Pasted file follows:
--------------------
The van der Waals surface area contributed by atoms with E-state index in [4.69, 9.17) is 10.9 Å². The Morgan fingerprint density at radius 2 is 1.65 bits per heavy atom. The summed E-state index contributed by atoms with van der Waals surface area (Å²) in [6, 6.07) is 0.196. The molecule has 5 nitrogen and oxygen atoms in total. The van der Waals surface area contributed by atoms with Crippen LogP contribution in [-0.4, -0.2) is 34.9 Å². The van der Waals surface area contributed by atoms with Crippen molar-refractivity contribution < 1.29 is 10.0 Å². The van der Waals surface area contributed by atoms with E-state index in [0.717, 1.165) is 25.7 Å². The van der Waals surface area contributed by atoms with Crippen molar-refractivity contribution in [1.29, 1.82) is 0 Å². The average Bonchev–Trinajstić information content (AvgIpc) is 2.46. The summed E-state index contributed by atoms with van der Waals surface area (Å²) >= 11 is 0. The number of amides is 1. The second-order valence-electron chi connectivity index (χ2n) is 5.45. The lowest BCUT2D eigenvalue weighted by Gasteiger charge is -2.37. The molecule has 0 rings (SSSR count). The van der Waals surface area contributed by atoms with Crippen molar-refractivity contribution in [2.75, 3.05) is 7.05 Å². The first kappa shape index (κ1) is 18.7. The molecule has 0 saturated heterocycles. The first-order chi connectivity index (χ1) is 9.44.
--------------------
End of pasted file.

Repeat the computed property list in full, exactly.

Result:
The van der Waals surface area contributed by atoms with E-state index in [4.69, 9.17) is 10.9 Å². The Morgan fingerprint density at radius 2 is 1.65 bits per heavy atom. The summed E-state index contributed by atoms with van der Waals surface area (Å²) in [6, 6.07) is 0.196. The molecule has 5 nitrogen and oxygen atoms in total. The van der Waals surface area contributed by atoms with Crippen LogP contribution in [-0.4, -0.2) is 34.9 Å². The van der Waals surface area contributed by atoms with Crippen molar-refractivity contribution < 1.29 is 10.0 Å². The van der Waals surface area contributed by atoms with E-state index in [0.717, 1.165) is 25.7 Å². The van der Waals surface area contributed by atoms with Crippen molar-refractivity contribution in [1.29, 1.82) is 0 Å². The average Bonchev–Trinajstić information content (AvgIpc) is 2.46. The summed E-state index contributed by atoms with van der Waals surface area (Å²) >= 11 is 0. The number of amides is 1. The second-order valence-electron chi connectivity index (χ2n) is 5.45. The lowest BCUT2D eigenvalue weighted by Gasteiger charge is -2.37. The molecule has 0 rings (SSSR count). The van der Waals surface area contributed by atoms with Crippen molar-refractivity contribution in [2.75, 3.05) is 7.05 Å². The first kappa shape index (κ1) is 18.7. The molecule has 0 saturated heterocycles. The first-order chi connectivity index (χ1) is 9.44.